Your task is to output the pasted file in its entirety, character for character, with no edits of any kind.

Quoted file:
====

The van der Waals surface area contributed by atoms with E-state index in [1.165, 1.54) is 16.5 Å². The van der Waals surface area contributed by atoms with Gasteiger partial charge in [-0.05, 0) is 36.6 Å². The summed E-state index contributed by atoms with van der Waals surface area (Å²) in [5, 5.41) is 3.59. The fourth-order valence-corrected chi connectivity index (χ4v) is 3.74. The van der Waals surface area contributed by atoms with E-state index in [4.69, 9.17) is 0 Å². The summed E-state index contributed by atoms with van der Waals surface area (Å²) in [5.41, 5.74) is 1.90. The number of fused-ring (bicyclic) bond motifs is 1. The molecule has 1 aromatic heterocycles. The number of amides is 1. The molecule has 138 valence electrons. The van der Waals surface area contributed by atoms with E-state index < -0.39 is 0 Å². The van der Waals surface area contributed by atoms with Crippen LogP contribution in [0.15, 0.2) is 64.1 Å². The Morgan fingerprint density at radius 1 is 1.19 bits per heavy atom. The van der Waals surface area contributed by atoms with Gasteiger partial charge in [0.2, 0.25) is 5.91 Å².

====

The van der Waals surface area contributed by atoms with E-state index in [1.165, 1.54) is 16.5 Å². The van der Waals surface area contributed by atoms with Gasteiger partial charge in [-0.05, 0) is 36.6 Å². The summed E-state index contributed by atoms with van der Waals surface area (Å²) in [5, 5.41) is 3.59. The fourth-order valence-corrected chi connectivity index (χ4v) is 3.74. The van der Waals surface area contributed by atoms with E-state index in [4.69, 9.17) is 0 Å². The summed E-state index contributed by atoms with van der Waals surface area (Å²) in [5.41, 5.74) is 1.90. The number of fused-ring (bicyclic) bond motifs is 1. The molecule has 1 aromatic heterocycles. The number of amides is 1. The molecule has 138 valence electrons. The van der Waals surface area contributed by atoms with E-state index < -0.39 is 0 Å². The van der Waals surface area contributed by atoms with Crippen LogP contribution in [0.15, 0.2) is 64.1 Å². The Morgan fingerprint density at radius 1 is 1.19 bits per heavy atom. The van der Waals surface area contributed by atoms with Gasteiger partial charge in [0.2, 0.25) is 5.91 Å².